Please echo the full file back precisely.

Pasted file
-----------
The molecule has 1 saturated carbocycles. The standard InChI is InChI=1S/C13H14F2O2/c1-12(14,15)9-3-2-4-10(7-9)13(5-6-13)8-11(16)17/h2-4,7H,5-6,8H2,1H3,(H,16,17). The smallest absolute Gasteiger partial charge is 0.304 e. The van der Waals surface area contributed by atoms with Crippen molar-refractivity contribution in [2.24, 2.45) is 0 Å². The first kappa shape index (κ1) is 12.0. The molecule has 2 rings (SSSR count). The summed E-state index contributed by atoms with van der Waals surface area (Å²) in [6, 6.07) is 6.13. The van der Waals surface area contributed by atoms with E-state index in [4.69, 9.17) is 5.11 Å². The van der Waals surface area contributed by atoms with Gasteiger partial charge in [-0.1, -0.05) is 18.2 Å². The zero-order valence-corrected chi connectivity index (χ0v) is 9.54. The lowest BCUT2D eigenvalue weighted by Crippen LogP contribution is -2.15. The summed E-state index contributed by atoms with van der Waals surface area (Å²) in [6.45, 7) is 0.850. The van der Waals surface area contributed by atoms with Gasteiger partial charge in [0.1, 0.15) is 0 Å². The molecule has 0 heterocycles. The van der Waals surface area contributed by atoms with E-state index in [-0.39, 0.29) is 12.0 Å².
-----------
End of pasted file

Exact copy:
The molecule has 1 saturated carbocycles. The standard InChI is InChI=1S/C13H14F2O2/c1-12(14,15)9-3-2-4-10(7-9)13(5-6-13)8-11(16)17/h2-4,7H,5-6,8H2,1H3,(H,16,17). The smallest absolute Gasteiger partial charge is 0.304 e. The van der Waals surface area contributed by atoms with Crippen molar-refractivity contribution in [2.24, 2.45) is 0 Å². The first kappa shape index (κ1) is 12.0. The molecule has 2 rings (SSSR count). The summed E-state index contributed by atoms with van der Waals surface area (Å²) in [6, 6.07) is 6.13. The van der Waals surface area contributed by atoms with E-state index in [4.69, 9.17) is 5.11 Å². The van der Waals surface area contributed by atoms with Gasteiger partial charge in [-0.1, -0.05) is 18.2 Å². The zero-order valence-corrected chi connectivity index (χ0v) is 9.54. The lowest BCUT2D eigenvalue weighted by Crippen LogP contribution is -2.15. The summed E-state index contributed by atoms with van der Waals surface area (Å²) in [6.45, 7) is 0.850. The van der Waals surface area contributed by atoms with Gasteiger partial charge in [0.1, 0.15) is 0 Å². The molecule has 0 heterocycles. The van der Waals surface area contributed by atoms with E-state index in [-0.39, 0.29) is 12.0 Å².